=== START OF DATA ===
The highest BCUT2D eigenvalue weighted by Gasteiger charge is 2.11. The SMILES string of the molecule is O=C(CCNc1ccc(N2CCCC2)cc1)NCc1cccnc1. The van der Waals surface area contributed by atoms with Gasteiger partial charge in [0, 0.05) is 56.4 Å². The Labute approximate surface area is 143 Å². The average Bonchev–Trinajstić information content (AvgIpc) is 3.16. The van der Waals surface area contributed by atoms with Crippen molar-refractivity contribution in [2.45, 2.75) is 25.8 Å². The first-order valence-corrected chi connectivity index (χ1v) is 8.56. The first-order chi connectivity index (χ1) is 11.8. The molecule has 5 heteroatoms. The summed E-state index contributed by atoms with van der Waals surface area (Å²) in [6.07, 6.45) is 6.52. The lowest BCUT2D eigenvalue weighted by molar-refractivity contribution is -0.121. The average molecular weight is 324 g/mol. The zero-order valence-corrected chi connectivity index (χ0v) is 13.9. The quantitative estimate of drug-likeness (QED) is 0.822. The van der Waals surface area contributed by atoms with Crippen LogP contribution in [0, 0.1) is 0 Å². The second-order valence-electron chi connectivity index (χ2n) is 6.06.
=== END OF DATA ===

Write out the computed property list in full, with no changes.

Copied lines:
The highest BCUT2D eigenvalue weighted by Gasteiger charge is 2.11. The SMILES string of the molecule is O=C(CCNc1ccc(N2CCCC2)cc1)NCc1cccnc1. The van der Waals surface area contributed by atoms with Gasteiger partial charge in [0, 0.05) is 56.4 Å². The Labute approximate surface area is 143 Å². The average Bonchev–Trinajstić information content (AvgIpc) is 3.16. The van der Waals surface area contributed by atoms with Crippen molar-refractivity contribution in [2.45, 2.75) is 25.8 Å². The first-order valence-corrected chi connectivity index (χ1v) is 8.56. The first-order chi connectivity index (χ1) is 11.8. The molecule has 5 heteroatoms. The summed E-state index contributed by atoms with van der Waals surface area (Å²) in [6.07, 6.45) is 6.52. The lowest BCUT2D eigenvalue weighted by molar-refractivity contribution is -0.121. The average molecular weight is 324 g/mol. The zero-order valence-corrected chi connectivity index (χ0v) is 13.9. The quantitative estimate of drug-likeness (QED) is 0.822. The van der Waals surface area contributed by atoms with Crippen LogP contribution in [0, 0.1) is 0 Å². The second-order valence-electron chi connectivity index (χ2n) is 6.06.